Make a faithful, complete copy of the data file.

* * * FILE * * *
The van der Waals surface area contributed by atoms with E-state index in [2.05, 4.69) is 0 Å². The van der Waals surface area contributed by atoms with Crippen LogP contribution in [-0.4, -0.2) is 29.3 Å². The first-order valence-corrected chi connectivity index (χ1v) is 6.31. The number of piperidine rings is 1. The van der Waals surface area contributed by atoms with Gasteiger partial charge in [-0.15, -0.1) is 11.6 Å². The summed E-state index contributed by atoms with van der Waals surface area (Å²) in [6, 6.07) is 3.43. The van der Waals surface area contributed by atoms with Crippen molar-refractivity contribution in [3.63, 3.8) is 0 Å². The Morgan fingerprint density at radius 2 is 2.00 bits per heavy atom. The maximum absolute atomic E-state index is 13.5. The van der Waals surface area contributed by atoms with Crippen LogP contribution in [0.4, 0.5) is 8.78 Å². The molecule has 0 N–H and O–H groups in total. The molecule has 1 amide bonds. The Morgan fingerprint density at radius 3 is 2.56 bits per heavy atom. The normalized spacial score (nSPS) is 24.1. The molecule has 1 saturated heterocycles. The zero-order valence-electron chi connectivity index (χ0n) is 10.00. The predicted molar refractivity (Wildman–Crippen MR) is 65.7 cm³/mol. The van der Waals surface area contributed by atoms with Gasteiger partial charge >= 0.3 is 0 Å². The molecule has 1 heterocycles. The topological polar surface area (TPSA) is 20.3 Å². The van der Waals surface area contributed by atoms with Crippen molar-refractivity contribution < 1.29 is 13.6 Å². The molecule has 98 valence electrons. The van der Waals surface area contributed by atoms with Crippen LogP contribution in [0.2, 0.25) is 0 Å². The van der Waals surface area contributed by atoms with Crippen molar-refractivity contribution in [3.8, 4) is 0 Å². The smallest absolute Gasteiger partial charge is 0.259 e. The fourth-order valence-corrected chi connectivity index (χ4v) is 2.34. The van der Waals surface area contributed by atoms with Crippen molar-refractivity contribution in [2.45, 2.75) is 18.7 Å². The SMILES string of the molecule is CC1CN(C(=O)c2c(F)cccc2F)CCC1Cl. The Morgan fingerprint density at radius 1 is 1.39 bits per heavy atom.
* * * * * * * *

The van der Waals surface area contributed by atoms with E-state index in [2.05, 4.69) is 0 Å². The van der Waals surface area contributed by atoms with Crippen LogP contribution in [-0.4, -0.2) is 29.3 Å². The first-order valence-corrected chi connectivity index (χ1v) is 6.31. The number of piperidine rings is 1. The van der Waals surface area contributed by atoms with Gasteiger partial charge in [-0.15, -0.1) is 11.6 Å². The summed E-state index contributed by atoms with van der Waals surface area (Å²) in [6, 6.07) is 3.43. The van der Waals surface area contributed by atoms with Crippen molar-refractivity contribution in [3.63, 3.8) is 0 Å². The Morgan fingerprint density at radius 2 is 2.00 bits per heavy atom. The maximum absolute atomic E-state index is 13.5. The van der Waals surface area contributed by atoms with Crippen LogP contribution in [0.4, 0.5) is 8.78 Å². The molecule has 0 N–H and O–H groups in total. The molecule has 1 amide bonds. The Morgan fingerprint density at radius 3 is 2.56 bits per heavy atom. The normalized spacial score (nSPS) is 24.1. The molecule has 1 saturated heterocycles. The zero-order valence-electron chi connectivity index (χ0n) is 10.00. The predicted molar refractivity (Wildman–Crippen MR) is 65.7 cm³/mol. The van der Waals surface area contributed by atoms with Gasteiger partial charge >= 0.3 is 0 Å². The molecule has 1 heterocycles. The topological polar surface area (TPSA) is 20.3 Å². The van der Waals surface area contributed by atoms with Crippen molar-refractivity contribution < 1.29 is 13.6 Å². The molecule has 98 valence electrons. The van der Waals surface area contributed by atoms with Crippen LogP contribution in [0.2, 0.25) is 0 Å². The van der Waals surface area contributed by atoms with Crippen molar-refractivity contribution in [3.8, 4) is 0 Å². The smallest absolute Gasteiger partial charge is 0.259 e. The fourth-order valence-corrected chi connectivity index (χ4v) is 2.34. The van der Waals surface area contributed by atoms with Crippen molar-refractivity contribution in [2.45, 2.75) is 18.7 Å². The SMILES string of the molecule is CC1CN(C(=O)c2c(F)cccc2F)CCC1Cl. The Morgan fingerprint density at radius 1 is 1.39 bits per heavy atom.